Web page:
The Department of Education (ED) announced on Tuesday that it will cancel $1.5 billion in outstanding student loans for borrowers who attended Westwood College, a private for-profit college that shuttered in 2016.
The debt relief will impact 79,000 borrowers who attended Westwood College, including its online program, between Jan. 1, 2002, and Nov. 17, 2015, when it stopped enrolling new borrowers. Relief will be granted without any additional actions by the borrowers, ED stated in a press release.
According to ED, it analyzed evidence related to Westwood College and found that the college widely misrepresented how its credentials would benefit students’ career prospects and earning potential. Specifically, the college promised prospective students that they would be employed in their field within six months after graduation and that a Westwood degree would make them “employable for the rest of [their lives].”
Additionally, Westwood inflated the salary outcomes of its graduates and misrepresented national earnings data of college graduates as if they were data for Westwood graduates, according to ED.
“Westwood College’s exploitation of students and abuse of federal financial aid place it in the same circle of infamy occupied by Corinthian Colleges and ITT Technical Institute,” Under Secretary James Kvaal said in a statement. “Westwood operated on a culture of false promises, lies, and manipulation in order to profit off student debt that burdened borrowers long after Westwood closed. The Biden-Harris Administration will continue ramping up oversight and accountability to protect students and taxpayers from abuse and ensure that executives who commit such harm never work at institutions that receive federal financial aid again.”
Attorneys general from Colorado and Illinois provided evidence to ED, such as sworn statements from former students and employees, admissions call recordings, multimedia advertising, and Westwood’s internal communications, policies, and trainings.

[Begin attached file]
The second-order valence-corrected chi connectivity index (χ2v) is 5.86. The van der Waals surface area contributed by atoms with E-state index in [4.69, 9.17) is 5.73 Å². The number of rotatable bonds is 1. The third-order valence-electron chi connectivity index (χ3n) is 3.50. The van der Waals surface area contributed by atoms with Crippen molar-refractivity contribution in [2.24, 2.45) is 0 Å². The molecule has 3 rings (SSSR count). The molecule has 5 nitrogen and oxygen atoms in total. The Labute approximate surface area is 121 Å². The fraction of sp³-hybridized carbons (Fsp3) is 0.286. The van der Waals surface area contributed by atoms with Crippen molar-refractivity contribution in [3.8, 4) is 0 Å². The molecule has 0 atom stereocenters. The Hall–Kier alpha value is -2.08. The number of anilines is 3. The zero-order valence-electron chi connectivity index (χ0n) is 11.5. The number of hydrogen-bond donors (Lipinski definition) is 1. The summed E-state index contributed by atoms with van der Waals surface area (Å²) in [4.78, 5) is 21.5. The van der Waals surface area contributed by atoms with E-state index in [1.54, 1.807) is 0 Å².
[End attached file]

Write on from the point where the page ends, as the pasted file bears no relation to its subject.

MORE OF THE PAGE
“Strong partnerships between the Department and state attorneys general enable us to uncover the actions of dishonest institutions, like Westwood College,” said Federal Student Aid Chief Operating Officer Richard Cordray in a statement. “Thanks to the valuable assistance of Attorneys General Phil Weiser of Colorado and Kwame Raoul of Illinois, we are delivering loan relief to all Westwood students who put their trust in an institution that decided to take advantage of them.”
The announcement comes as President Joe Biden announced last week that he is canceling $10,000 in student loan debt for borrowers making less than $125,000, or households earning less than $250,000. The amount is higher for Pell Grant recipients, who will receive $20,000 in relief.
Earlier this month, ED announced it canceled $3.9 billion worth of federal student loans owed by 208,000 former students of ITT Technical Institute, a for-profit college chain that shut down in September 2016. ED also announced it will propose future rules to hold career programs “accountable for leaving their graduates with mountains of unaffordable debt and poor job prospects,” likely referring to its proposed gainful employment regulations, which have been delayed to the spring of 2023, meaning that the earliest the regulations could take effect will be after July 1, 2024. ED added that in the coming months it will publish a list of “worst actors” to “hold accountable institutions that have contributed to the student debt crisis.”
Publication Date: 8/31/2022